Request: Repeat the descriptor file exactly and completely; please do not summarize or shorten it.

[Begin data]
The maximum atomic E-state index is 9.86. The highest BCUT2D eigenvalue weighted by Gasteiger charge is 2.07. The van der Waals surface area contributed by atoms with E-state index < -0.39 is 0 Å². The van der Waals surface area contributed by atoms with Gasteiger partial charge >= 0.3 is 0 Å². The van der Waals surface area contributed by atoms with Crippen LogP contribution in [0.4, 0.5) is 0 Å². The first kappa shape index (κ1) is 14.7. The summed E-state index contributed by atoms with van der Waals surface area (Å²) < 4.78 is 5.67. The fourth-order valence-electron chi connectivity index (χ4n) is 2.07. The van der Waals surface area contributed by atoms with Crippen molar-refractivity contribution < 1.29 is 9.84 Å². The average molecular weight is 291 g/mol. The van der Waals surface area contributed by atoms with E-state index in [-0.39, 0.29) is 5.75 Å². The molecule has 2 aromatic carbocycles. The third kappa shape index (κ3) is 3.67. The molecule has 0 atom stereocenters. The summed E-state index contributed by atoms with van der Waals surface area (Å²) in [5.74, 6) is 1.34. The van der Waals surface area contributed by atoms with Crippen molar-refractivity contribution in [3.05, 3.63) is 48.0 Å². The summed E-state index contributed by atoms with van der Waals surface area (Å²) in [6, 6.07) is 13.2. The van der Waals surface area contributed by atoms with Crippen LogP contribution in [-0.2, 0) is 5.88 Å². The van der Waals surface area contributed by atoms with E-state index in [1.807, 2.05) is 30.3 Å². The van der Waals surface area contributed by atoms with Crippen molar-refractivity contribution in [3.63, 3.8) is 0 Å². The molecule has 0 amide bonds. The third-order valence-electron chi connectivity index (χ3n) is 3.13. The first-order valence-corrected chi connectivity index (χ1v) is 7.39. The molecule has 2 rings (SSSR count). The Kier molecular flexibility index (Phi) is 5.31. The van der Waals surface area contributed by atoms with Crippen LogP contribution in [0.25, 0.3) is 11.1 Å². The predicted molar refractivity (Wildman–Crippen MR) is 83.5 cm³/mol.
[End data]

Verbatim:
The maximum atomic E-state index is 9.86. The highest BCUT2D eigenvalue weighted by Gasteiger charge is 2.07. The van der Waals surface area contributed by atoms with E-state index < -0.39 is 0 Å². The van der Waals surface area contributed by atoms with Gasteiger partial charge >= 0.3 is 0 Å². The van der Waals surface area contributed by atoms with Crippen LogP contribution in [0.4, 0.5) is 0 Å². The first kappa shape index (κ1) is 14.7. The summed E-state index contributed by atoms with van der Waals surface area (Å²) < 4.78 is 5.67. The fourth-order valence-electron chi connectivity index (χ4n) is 2.07. The van der Waals surface area contributed by atoms with Crippen molar-refractivity contribution < 1.29 is 9.84 Å². The average molecular weight is 291 g/mol. The van der Waals surface area contributed by atoms with E-state index in [-0.39, 0.29) is 5.75 Å². The molecule has 2 aromatic carbocycles. The third kappa shape index (κ3) is 3.67. The molecule has 0 atom stereocenters. The summed E-state index contributed by atoms with van der Waals surface area (Å²) in [5.74, 6) is 1.34. The van der Waals surface area contributed by atoms with Crippen molar-refractivity contribution in [3.05, 3.63) is 48.0 Å². The summed E-state index contributed by atoms with van der Waals surface area (Å²) in [6, 6.07) is 13.2. The van der Waals surface area contributed by atoms with Crippen LogP contribution in [-0.2, 0) is 5.88 Å². The van der Waals surface area contributed by atoms with E-state index in [1.807, 2.05) is 30.3 Å². The van der Waals surface area contributed by atoms with Crippen molar-refractivity contribution in [3.63, 3.8) is 0 Å². The molecule has 0 amide bonds. The third-order valence-electron chi connectivity index (χ3n) is 3.13. The first-order valence-corrected chi connectivity index (χ1v) is 7.39. The molecule has 2 rings (SSSR count). The Kier molecular flexibility index (Phi) is 5.31. The van der Waals surface area contributed by atoms with Crippen LogP contribution in [0.25, 0.3) is 11.1 Å². The predicted molar refractivity (Wildman–Crippen MR) is 83.5 cm³/mol.